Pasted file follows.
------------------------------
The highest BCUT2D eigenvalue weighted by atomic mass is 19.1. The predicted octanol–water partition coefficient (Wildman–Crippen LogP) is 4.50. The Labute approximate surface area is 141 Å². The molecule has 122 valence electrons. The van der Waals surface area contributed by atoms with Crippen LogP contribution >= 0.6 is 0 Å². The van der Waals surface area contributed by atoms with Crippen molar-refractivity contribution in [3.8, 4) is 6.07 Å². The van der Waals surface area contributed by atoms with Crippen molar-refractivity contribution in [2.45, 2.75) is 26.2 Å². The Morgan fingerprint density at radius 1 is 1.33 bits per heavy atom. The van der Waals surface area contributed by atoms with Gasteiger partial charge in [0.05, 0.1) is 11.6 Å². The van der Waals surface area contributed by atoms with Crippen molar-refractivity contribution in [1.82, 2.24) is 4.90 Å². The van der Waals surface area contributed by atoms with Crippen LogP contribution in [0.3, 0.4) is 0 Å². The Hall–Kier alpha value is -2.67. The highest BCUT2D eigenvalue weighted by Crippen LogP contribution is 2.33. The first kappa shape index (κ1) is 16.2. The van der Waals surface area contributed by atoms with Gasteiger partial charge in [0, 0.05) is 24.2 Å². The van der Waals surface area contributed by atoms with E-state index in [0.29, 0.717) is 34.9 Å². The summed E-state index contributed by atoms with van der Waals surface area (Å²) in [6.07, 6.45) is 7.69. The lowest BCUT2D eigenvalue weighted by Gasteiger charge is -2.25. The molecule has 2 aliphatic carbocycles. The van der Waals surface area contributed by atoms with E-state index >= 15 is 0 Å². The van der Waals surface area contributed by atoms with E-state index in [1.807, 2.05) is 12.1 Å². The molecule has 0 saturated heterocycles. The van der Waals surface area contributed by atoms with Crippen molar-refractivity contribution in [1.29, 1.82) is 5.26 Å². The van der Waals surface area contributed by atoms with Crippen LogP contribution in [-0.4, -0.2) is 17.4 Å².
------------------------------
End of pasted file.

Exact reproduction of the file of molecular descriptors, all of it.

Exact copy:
The highest BCUT2D eigenvalue weighted by atomic mass is 19.1. The predicted octanol–water partition coefficient (Wildman–Crippen LogP) is 4.50. The Labute approximate surface area is 141 Å². The molecule has 122 valence electrons. The van der Waals surface area contributed by atoms with Crippen LogP contribution >= 0.6 is 0 Å². The van der Waals surface area contributed by atoms with Crippen molar-refractivity contribution in [3.8, 4) is 6.07 Å². The van der Waals surface area contributed by atoms with Crippen molar-refractivity contribution in [2.45, 2.75) is 26.2 Å². The Morgan fingerprint density at radius 1 is 1.33 bits per heavy atom. The van der Waals surface area contributed by atoms with Gasteiger partial charge in [0.05, 0.1) is 11.6 Å². The van der Waals surface area contributed by atoms with Crippen molar-refractivity contribution in [1.82, 2.24) is 4.90 Å². The van der Waals surface area contributed by atoms with Crippen LogP contribution in [0.3, 0.4) is 0 Å². The Hall–Kier alpha value is -2.67. The highest BCUT2D eigenvalue weighted by Crippen LogP contribution is 2.33. The first kappa shape index (κ1) is 16.2. The van der Waals surface area contributed by atoms with Gasteiger partial charge in [0, 0.05) is 24.2 Å². The van der Waals surface area contributed by atoms with E-state index in [0.29, 0.717) is 34.9 Å². The summed E-state index contributed by atoms with van der Waals surface area (Å²) in [6.07, 6.45) is 7.69. The lowest BCUT2D eigenvalue weighted by Gasteiger charge is -2.25. The molecule has 2 aliphatic carbocycles. The van der Waals surface area contributed by atoms with E-state index >= 15 is 0 Å². The van der Waals surface area contributed by atoms with E-state index in [1.807, 2.05) is 12.1 Å². The molecule has 0 saturated heterocycles. The van der Waals surface area contributed by atoms with Crippen molar-refractivity contribution in [1.29, 1.82) is 5.26 Å². The van der Waals surface area contributed by atoms with Crippen LogP contribution in [-0.4, -0.2) is 17.4 Å².